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Old 15th November 2003, 11:29 AM   #1
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Default book-audio power amplifier by Douglas Self

Good book!
very in depth! slightly over my head in parts,im gona get it out again after my eletrotech exams so i can read properly



topics

the 'fear' of -ve feedback (hehe)
small input stages
output stage 1,2
compensation,slew rate and stability
power supplies and PSRR
class A
FET output stages
Thermal compensation and thermal dynamics
Protection
Grounding and practical matters


i like the 8 distortions part of the book,very good.action packed goodness!

he has distortion down to 0.005%and finds out that a certain technique lowers it by four fold by complicating the circuit by about 4x, but the distortions get very low from what he does.

He goes through each topology ,input /output stage type and its features- its good! i havent seen a book like it here in NZ

Cheers!
have u read? what do u think?!!!
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Old 15th November 2003, 02:45 PM   #2
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Default Great book.

I think this is a great book. It does examine the distortions as you said. It's not all maths and lots of it has measured results.

The only catch is that while one can keep trying to get distortions down , will it reallly show up well in listening tests ? The no feedback tube amps sound very good with large doses of distortion. Probably there should be a chapter devoted to the audible implications of distortions with some mention of some great amps and their audible performance and their electrical specifications.

I have this book and it needs to be read many times .
Cheers.
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Old 15th November 2003, 03:34 PM   #3
SY is offline SY  United States
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Self's stuff is very good indeed. It's not comprehensive, but in context, enormously useful.

I'm unconvinced that reducing distortion from, say, 0.1% to 0.001% makes much difference to the ear, but it's an interesting exercise to see how it's done. The biggest missing x-factor in Self's work is the thing that I've found actually makes real audible differences between otherwise-well-designed amps: overload recovery and clipping behavior. The comprehensive book on that for solid state circuits has yet, to my knowledge, been written. (Crowhurst repeatedly pounded that drum for tube circuits, and he was absolutely right)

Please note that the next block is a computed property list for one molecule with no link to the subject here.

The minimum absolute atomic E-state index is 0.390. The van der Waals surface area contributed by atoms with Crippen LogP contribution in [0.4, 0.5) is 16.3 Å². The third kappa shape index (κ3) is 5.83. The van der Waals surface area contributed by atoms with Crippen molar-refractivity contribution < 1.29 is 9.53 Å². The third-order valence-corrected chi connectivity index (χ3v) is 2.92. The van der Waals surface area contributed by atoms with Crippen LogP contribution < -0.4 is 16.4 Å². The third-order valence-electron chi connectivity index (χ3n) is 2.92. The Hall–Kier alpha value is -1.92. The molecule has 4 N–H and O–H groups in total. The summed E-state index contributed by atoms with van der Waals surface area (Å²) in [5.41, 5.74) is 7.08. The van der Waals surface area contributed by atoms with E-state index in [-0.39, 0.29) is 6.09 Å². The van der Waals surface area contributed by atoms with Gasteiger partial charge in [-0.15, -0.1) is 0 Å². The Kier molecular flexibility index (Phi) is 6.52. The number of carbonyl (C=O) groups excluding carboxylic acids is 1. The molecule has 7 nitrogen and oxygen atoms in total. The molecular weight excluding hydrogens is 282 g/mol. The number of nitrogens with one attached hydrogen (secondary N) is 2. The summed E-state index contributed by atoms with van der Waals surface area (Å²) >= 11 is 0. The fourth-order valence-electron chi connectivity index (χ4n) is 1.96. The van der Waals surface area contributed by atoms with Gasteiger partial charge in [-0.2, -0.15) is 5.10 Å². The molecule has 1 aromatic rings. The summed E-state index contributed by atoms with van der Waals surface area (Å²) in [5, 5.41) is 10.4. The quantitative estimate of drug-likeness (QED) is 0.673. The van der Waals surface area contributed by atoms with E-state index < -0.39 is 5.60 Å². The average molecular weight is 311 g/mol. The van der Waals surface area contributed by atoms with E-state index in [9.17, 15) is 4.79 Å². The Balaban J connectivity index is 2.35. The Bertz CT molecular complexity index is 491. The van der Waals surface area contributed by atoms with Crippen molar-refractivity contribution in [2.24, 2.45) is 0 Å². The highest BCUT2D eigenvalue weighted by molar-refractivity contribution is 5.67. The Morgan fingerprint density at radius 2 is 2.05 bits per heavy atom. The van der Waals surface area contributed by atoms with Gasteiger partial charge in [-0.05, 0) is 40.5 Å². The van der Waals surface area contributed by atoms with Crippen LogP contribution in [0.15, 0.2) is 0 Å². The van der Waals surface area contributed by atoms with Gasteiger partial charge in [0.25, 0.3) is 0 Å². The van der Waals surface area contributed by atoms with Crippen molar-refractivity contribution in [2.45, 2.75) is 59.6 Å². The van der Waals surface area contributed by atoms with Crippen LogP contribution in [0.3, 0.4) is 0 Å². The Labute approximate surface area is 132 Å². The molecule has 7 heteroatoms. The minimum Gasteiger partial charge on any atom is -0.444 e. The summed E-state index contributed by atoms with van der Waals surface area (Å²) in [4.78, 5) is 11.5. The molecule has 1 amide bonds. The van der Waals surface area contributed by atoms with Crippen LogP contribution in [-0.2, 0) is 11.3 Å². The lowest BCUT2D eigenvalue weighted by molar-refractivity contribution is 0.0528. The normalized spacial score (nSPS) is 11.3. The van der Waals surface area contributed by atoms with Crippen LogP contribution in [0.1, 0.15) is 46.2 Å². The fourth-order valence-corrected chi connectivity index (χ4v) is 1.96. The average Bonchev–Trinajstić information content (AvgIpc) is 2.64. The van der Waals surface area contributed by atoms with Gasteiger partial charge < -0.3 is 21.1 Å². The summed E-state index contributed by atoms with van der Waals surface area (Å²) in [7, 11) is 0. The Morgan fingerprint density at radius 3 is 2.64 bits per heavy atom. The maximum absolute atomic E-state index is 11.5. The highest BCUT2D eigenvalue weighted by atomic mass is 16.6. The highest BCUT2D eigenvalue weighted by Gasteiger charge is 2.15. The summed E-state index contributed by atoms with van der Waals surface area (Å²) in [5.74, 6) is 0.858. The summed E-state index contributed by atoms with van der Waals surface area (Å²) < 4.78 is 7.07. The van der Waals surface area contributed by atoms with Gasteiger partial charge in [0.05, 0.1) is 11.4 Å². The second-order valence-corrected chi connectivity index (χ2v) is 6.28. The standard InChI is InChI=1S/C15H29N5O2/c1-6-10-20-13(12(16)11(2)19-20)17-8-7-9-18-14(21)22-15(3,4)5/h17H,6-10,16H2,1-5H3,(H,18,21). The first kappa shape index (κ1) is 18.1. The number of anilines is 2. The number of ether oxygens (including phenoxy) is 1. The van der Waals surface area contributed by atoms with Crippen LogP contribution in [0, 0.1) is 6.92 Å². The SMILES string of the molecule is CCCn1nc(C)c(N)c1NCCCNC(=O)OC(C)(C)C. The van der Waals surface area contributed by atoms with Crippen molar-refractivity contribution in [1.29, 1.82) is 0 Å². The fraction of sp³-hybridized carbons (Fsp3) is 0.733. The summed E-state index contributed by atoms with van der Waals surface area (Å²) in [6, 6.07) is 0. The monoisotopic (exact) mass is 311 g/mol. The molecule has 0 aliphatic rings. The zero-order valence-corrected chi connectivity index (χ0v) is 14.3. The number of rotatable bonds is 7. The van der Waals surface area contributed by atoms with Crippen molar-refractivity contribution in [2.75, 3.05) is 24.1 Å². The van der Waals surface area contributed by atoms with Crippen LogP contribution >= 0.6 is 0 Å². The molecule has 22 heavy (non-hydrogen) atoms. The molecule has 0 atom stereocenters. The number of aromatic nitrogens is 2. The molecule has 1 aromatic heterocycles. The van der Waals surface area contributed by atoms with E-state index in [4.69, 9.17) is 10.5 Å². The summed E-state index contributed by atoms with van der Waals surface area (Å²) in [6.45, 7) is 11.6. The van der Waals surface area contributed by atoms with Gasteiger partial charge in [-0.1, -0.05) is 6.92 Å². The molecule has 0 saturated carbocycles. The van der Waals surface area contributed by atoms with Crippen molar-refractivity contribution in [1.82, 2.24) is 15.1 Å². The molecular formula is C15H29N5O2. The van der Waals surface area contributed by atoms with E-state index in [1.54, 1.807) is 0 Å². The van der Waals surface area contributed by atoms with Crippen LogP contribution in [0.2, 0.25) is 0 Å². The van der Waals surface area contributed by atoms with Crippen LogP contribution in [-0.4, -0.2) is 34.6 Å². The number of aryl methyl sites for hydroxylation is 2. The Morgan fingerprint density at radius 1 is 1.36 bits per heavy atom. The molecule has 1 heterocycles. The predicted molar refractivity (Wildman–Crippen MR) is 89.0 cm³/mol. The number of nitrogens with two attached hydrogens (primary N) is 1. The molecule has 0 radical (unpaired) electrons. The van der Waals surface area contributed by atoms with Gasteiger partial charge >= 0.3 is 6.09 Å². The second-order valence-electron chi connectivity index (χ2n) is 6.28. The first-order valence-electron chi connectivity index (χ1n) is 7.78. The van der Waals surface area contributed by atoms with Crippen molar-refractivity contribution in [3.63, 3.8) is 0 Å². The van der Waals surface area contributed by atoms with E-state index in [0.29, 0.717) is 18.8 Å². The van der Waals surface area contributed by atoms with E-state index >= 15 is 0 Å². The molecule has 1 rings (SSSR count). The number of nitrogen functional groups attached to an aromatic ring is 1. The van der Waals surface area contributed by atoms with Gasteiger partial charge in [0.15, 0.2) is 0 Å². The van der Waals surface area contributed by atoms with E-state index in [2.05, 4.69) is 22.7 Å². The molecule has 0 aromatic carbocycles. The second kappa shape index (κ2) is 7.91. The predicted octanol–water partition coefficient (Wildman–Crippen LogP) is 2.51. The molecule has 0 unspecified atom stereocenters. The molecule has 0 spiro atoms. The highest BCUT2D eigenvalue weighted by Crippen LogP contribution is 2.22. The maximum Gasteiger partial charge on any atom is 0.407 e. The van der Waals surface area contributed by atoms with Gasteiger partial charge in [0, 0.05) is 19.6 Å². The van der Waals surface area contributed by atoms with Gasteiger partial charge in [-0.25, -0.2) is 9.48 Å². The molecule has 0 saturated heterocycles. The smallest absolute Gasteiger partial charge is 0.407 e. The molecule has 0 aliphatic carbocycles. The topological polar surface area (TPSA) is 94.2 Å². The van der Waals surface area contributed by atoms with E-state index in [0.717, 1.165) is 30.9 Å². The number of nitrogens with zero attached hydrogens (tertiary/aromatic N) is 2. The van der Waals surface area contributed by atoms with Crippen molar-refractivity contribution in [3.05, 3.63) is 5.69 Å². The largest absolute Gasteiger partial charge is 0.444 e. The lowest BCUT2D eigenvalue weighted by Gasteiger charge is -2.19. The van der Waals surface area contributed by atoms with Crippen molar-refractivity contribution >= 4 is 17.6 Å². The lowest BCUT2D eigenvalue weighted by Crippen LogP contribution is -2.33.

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Old 15th November 2003, 03:59 PM   #4
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Quote:
Originally posted by SY
I'm unconvinced that reducing distortion from, say, 0.1% to 0.001% makes much difference to the ear, but it's an interesting exercise to see how it's done. The biggest missing x-factor in Self's work is the thing that I've found actually makes real audible differences between otherwise-well-designed amps: overload recovery and clipping behavior.
Yes, I agree that vanishingly low (sinewave) distortion is not mandatory.
Sonically acceptable overload behaviour however is mission critical to good sonics.
Many amplifiers suffer 'stiction' when recovering from momentary overload, and this is both ear and speaker damaging.
Clean and benign overload behaviour is a lot of what differentiates a good sounding amplifier from a 'bad' one.
Soar protection circuitry can also be a culprit here.

Eric.
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Old 15th November 2003, 06:16 PM   #5
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An essential book, but narrow in its scope. I get the impression that Self considers anyone who judges an amplifier by sound quality to be completely mad.

It's possible to design very low distortion conventional class-B power amplifiers... so what?
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Old 15th November 2003, 07:30 PM   #6
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Default Books

I found the book (second edition) very interesting. I like the way its based on experiments combined with reason. Im looking forward to reading the latest third edition.

However, I dont understand why Douglas Self completely avoids the topic about symmetric amplifiers.

This topic is covered to some detail in Randy Slones book on power amplifiers, but I would like some more theory and detail in this book.

Also, I need a book (maybe just a chapter in one of the mentioned books) on how different sounding amplifiers can measure more or less the same. Id also like to read more about no feedback amps.

\Jens
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Old 15th November 2003, 11:59 PM   #7
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The first difference would be that most published distortion figures are into a resistive load, and most amplifiers change when driving a reactive load.

Perhaps a measurement standard should be devised for measuring distortion when driven into a specified amount of overload - this may be revealling of overload behaviour in spec sheets.

Eric.
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Old 16th November 2003, 12:23 AM   #8
MikeW is offline MikeW  United States
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Good book. I would have liked to see more amps built. I don't see alot of feedback from people that built these designs.
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Old 16th November 2003, 01:16 AM   #9
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id prefer to simply buy a chip than make a blameless amp as designed in his book

:-P

life is short! ( il compromise on amps for awhile)
ive got stuff to do!

like 2 basshorns that i have plans for to build before christmas lol

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